Silver Screen Queens

Reviewing movies and the culture that surrounds them.

  • Every Wednesday
  • Averages around 46 minutes

180: The Girl on the Train

Published 26 October 2016 • 45 minutes, 18 seconds

Another blockbuster novel turned film, The Girl on the Train has quite a bit in common with 2014’s Gone Girl, although executed with less finesse. It has some strong points, namely the prioritising of womens’ viewpoints, a serious discussion of domestic abuse, and a great lead performance from Emily Blunt, but the structure is messy and there are plot holes big enough to drive a train through.

179: Deepwater Horizon

Published 19 October 2016 • 44 minutes, 30 seconds

SSQ favourites Dylan O’Brien and Gina Rodriguez star in this dramatisation of the 2010 Deepwater Horizon disaster that led to the worst oil spill in US history, creating devastation in the Gulf of Mexico. We went in not expecting much, coming from the director of BATTLESHIP, but we were mistaken. The movie approaches its subject matter with compassion and humanity and largely avoids some of the more dire disaster movie clichés.

178: Luke Cage Season 1

Published 12 October 2016 • 2 hours, 5 minutes

Another TV interlude as the first season of Netflix’s LUKE CAGE drops. We’re joined by our friend Jamie Butlin to talk being bulletproof, series storytelling and snake-based villains. Luke Cage’s Harlem is beautifully realised, the music is off the charts, and the acting is top notch, especially Mahershala Ali and Alfre Woodard. But while the show is extremely progressive in some aspects, it’s treatment of women isn’t great, and the pacing would have benefitted from allowing the story to breathe a little. WARNING: SPOILERS.

177: The Magnificent Seven

Published 5 October 2016 • 32 minutes, 41 seconds

Bereft of new ideas, Hollywood is re-making classic films, but with Antoine Fuqua helming, Denzel Washington in the lead and a Chris, we thought this one was worth a look. Unfortunately, it doesn’t stand up well against Seven Samurai or the 1960 Hollywood version, but it has some fun moments and a genuine commitment to re-examining some of the prejudices inherent in the myth of the wild west.

176: Pete’s Dragon

Published 28 September 2016 • 37 minutes, 41 seconds

Disney has remade its wacky 1970s adventure about a boy and his dragon with a high-profile cast and a spectacular setting. While 2010s sensibilities may be more aesthetically pleasing, the lack of wackiness made this remake quite dull. We review it, and pitch a rewrite to make it better.

175: The Little Prince

Published 21 September 2016 • 33 minutes, 9 seconds

Following a weird snafu with its distribution, this animated adaptation of the classic French children’s’ book finally found an English-speaking home on Netflix. While Mel loved it and found it both beautiful and true to the source material, Katie was not charmed and found it disturbingly infantilising.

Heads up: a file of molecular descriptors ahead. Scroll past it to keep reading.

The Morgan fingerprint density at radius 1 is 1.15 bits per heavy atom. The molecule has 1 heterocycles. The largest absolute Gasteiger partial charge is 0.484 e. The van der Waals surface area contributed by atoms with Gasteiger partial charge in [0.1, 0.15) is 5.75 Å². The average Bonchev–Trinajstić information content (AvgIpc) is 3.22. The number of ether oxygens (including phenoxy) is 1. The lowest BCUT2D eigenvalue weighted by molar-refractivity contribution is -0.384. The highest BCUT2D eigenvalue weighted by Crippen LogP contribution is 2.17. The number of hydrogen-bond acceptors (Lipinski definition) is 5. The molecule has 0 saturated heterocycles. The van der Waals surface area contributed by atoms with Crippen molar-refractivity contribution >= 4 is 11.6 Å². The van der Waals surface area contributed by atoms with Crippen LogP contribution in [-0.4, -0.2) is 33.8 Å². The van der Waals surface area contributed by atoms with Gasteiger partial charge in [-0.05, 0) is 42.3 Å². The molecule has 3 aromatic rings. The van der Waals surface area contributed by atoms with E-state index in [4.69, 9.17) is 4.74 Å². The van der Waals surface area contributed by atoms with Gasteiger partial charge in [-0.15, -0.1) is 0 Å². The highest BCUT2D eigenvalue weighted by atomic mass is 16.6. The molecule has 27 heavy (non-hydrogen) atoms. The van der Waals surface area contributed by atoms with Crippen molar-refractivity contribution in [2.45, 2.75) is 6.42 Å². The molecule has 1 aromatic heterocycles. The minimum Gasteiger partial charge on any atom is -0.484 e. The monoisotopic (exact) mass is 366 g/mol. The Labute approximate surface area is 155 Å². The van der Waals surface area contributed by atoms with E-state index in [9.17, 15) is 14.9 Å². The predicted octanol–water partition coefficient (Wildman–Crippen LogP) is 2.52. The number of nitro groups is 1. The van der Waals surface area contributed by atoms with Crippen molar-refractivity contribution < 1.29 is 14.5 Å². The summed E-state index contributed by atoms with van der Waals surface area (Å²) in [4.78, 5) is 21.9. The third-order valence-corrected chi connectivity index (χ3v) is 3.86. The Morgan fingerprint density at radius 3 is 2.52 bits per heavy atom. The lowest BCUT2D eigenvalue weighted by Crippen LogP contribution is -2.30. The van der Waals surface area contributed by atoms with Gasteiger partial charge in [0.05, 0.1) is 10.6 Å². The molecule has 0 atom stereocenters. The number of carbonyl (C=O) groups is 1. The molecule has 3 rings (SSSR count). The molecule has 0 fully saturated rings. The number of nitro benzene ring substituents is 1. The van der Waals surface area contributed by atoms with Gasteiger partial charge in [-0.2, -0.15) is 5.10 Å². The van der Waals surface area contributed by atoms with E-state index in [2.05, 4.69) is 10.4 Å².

174: The Intern

Published 14 September 2016 • 33 minutes, 5 seconds

Another in our occasional ‘there’s nothing on at the movies, what can we find on Netflix by women directors’ series, The Intern is a step out of our comfort zone, and a movie we had really hoped might be good. It has a few things going for it: Anne Hathaway, a lush aesthetic and its heart in the right place, but that’s not really enough to overcome it’s throwback liberalism and cliché-ridden runtime.

173: High-Rise

Published 7 September 2016 • 32 minutes, 58 seconds

When one of our favourites does an experimental indie we must watch it, and so you have Tom Hiddleston to thank for this episode. While out of our comfort zone, High-Rise has quite a bit to offer in terms of its aesthetic and it’s metaphorical examination of the logical endpoint of neoliberal capitalism.

172: Kubo and the Two Strings

Published 31 August 2016 • 26 minutes, 44 seconds

Laika, the studio behind CORALINE and PARANORMAN, is back with this elegiac Japanese-inspired saga. Kubo lives a sheltered life with his troubled mother, and just wants to escape. After he attempts to do so, he realises the depth of trouble his mother is hiding, and goes on a quest to re-assemble his father’s armour.

171: Bad Moms

Published 24 August 2016 • 35 minutes, 21 seconds

We’re not mums yet, but we had quite a bit of fun watching some get (kind of) bad. Kristen Bell is a comic delight, and Jada Pinkett-Smith is criminally under-used, but the six (female!!) leads give funny, fearless performances. They are not well-served by the writing that never quite goes hard enough at the comedy or the feelings, but we can’t help but be happy that this movie is out there, showing the can’t-win-no-matter-how-hard-you-try reality of the lives of mothers today.